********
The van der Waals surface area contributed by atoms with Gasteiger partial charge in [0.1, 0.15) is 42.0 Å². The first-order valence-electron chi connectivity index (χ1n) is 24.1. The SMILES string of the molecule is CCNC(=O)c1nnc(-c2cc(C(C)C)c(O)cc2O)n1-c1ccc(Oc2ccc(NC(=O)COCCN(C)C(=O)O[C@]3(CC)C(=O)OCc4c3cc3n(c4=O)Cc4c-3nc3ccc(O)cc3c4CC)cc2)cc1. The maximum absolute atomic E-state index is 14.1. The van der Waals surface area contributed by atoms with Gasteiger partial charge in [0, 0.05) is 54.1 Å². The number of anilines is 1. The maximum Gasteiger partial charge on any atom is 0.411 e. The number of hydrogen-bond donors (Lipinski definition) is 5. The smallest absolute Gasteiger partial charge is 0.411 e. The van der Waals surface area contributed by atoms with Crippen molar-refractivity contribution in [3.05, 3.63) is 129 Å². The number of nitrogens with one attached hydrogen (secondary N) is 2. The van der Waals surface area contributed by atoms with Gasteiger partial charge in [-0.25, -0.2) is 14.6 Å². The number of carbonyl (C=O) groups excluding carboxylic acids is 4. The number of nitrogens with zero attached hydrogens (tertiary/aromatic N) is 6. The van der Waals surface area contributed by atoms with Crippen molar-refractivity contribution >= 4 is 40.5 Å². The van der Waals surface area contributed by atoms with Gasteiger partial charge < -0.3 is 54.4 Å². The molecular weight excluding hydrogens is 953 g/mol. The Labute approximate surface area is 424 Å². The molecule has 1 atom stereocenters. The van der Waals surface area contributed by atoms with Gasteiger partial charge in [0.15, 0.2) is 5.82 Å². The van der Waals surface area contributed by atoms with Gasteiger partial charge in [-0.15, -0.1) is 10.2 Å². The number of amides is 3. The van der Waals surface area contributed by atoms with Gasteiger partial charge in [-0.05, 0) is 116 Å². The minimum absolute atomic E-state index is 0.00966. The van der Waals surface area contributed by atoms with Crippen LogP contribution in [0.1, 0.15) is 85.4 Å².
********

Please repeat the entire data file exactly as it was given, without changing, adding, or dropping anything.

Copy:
The van der Waals surface area contributed by atoms with Gasteiger partial charge in [0.1, 0.15) is 42.0 Å². The first-order valence-electron chi connectivity index (χ1n) is 24.1. The SMILES string of the molecule is CCNC(=O)c1nnc(-c2cc(C(C)C)c(O)cc2O)n1-c1ccc(Oc2ccc(NC(=O)COCCN(C)C(=O)O[C@]3(CC)C(=O)OCc4c3cc3n(c4=O)Cc4c-3nc3ccc(O)cc3c4CC)cc2)cc1. The maximum absolute atomic E-state index is 14.1. The van der Waals surface area contributed by atoms with Gasteiger partial charge in [0, 0.05) is 54.1 Å². The number of anilines is 1. The maximum Gasteiger partial charge on any atom is 0.411 e. The number of hydrogen-bond donors (Lipinski definition) is 5. The smallest absolute Gasteiger partial charge is 0.411 e. The van der Waals surface area contributed by atoms with Crippen molar-refractivity contribution in [3.05, 3.63) is 129 Å². The number of nitrogens with one attached hydrogen (secondary N) is 2. The van der Waals surface area contributed by atoms with Gasteiger partial charge in [-0.25, -0.2) is 14.6 Å². The number of carbonyl (C=O) groups excluding carboxylic acids is 4. The number of nitrogens with zero attached hydrogens (tertiary/aromatic N) is 6. The van der Waals surface area contributed by atoms with Crippen molar-refractivity contribution >= 4 is 40.5 Å². The van der Waals surface area contributed by atoms with Gasteiger partial charge < -0.3 is 54.4 Å². The molecular weight excluding hydrogens is 953 g/mol. The Labute approximate surface area is 424 Å². The molecule has 1 atom stereocenters. The van der Waals surface area contributed by atoms with Gasteiger partial charge in [0.15, 0.2) is 5.82 Å². The van der Waals surface area contributed by atoms with Gasteiger partial charge in [-0.15, -0.1) is 10.2 Å². The number of amides is 3. The van der Waals surface area contributed by atoms with Gasteiger partial charge in [-0.05, 0) is 116 Å². The minimum absolute atomic E-state index is 0.00966. The van der Waals surface area contributed by atoms with Crippen LogP contribution in [0.1, 0.15) is 85.4 Å².